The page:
Hospital Workers May Face the Most Hazardous Work Environment
Public perception generally reflects the belief that the construction industry presents the greatest dangers to workers, bar none. However, no Charlotte work accident lawyer at our firm was particularly surprised when we read an Occupational Safety and Health Administration (OSHA) fact sheet that indicates that hospital workers suffer on-the-job injuries at a rate that is almost twice that of the private industry as a whole and slightly higher than the rate of construction-related injuries. We often provide legal assistance to hospital workers who sustained injuries or illnesses as a direct result of the hospital environment.
Contagion Exposure is Far From the Only Risk
While illnesses may be under-reported because they are not typically considered to be work-related, recent statistics indicate that they represent about seven percent of work-related injuries. The nature of hospital work presents more injury risks that lead to days away from work due to the following factors:
- Overexertion: The need to move and lift patients and heavy equipment lead to numerous musculoskeletal disorders from strains and sprains to disc herniations to bone injuries.
- Slips, trips and falls: Between the likelihood of wet floors or even small puddles, along with the need to move quickly to address emergency situations, workers frequently slip on uncarpeted surfaces. Even if they do not actually fall and break bones, the body’s response to slipping often leads to strains and sprains or disc herniations.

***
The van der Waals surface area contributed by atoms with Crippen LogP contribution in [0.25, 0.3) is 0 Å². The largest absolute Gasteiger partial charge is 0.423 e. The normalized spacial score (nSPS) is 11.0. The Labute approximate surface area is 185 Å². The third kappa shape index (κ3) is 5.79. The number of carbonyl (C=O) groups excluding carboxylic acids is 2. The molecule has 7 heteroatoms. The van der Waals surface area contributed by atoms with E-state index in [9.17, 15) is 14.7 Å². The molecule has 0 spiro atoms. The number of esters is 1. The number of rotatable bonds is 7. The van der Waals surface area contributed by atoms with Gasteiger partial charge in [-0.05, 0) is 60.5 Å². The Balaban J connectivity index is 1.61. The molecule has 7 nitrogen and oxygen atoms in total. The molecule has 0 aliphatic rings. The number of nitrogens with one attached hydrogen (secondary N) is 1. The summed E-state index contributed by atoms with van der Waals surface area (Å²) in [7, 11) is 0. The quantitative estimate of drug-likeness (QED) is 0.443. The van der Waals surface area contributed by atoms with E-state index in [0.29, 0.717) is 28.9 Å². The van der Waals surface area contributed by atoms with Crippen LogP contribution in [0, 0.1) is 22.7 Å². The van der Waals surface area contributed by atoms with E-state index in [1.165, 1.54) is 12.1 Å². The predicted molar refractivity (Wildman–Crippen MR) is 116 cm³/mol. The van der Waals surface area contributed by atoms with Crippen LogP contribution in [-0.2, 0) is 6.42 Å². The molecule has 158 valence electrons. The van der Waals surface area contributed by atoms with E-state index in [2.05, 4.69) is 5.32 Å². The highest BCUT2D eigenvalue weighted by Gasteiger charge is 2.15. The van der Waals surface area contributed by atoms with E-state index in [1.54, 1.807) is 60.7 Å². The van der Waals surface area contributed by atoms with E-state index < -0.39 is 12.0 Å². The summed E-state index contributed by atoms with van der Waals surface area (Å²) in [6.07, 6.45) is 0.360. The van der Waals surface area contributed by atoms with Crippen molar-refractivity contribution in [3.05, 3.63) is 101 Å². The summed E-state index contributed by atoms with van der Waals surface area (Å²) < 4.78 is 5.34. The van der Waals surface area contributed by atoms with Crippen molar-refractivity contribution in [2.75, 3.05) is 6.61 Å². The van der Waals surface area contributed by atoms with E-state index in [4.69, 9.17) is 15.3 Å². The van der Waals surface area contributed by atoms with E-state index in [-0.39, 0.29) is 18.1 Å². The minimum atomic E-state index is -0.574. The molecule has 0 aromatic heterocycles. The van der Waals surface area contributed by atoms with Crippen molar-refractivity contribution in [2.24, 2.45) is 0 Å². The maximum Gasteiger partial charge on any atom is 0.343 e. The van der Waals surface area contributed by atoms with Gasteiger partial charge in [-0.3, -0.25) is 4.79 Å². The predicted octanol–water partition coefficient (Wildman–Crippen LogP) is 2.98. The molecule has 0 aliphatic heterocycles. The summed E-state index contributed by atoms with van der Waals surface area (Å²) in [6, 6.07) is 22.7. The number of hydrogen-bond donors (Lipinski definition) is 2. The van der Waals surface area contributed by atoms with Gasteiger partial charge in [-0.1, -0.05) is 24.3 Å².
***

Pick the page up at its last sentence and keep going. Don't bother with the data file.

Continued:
- Contact with objects: With attention focused on patients, workers can easily sustain injuries caused by contact with furniture and heavy equipment. Additionally, even with gloves, workers can be injured with a variety of “sharps,” which include needles that can transmit a variety of dangerous diseases.
- Violence: It may be difficult to imagine how patients rode with extreme injuries or illnesses can be violent, but severe pain can have a pronounced effect on behavior. Of course, criminally or psychologically violent individuals regularly come to hospitals in need of care for their own injuries as well.
Some Hospital Worker Claims Pose Challenges
As a general rule, workers who break bones in clear workplace accidents can pursue initial workers’ compensation claims without undue challenges, as long as they follow the proper claim filing protocol. Still, some claims are less clear. When a worker files a claim for back strain, for example, questions may arise about whether the injury reflects a pre-existing back strain. Additionally, suffering from a contagious illness can raise questions about whether the contagion came from the workplace, as opposed to contacting friends and family.
To further complicate issues, some hospital injuries may reflect carelessness by third parties, such as might be the case when an outside cleaning service employee fails to properly mark a wet floor or when faulty equipment causes injuries. Work injuries caused by third parties may still qualify for workers’ compensation benefits, but NC law can complicate issues because a successful third-party lawsuit can require injured workers to reimburse their employers for at least some of the workers’ compensation benefits they received.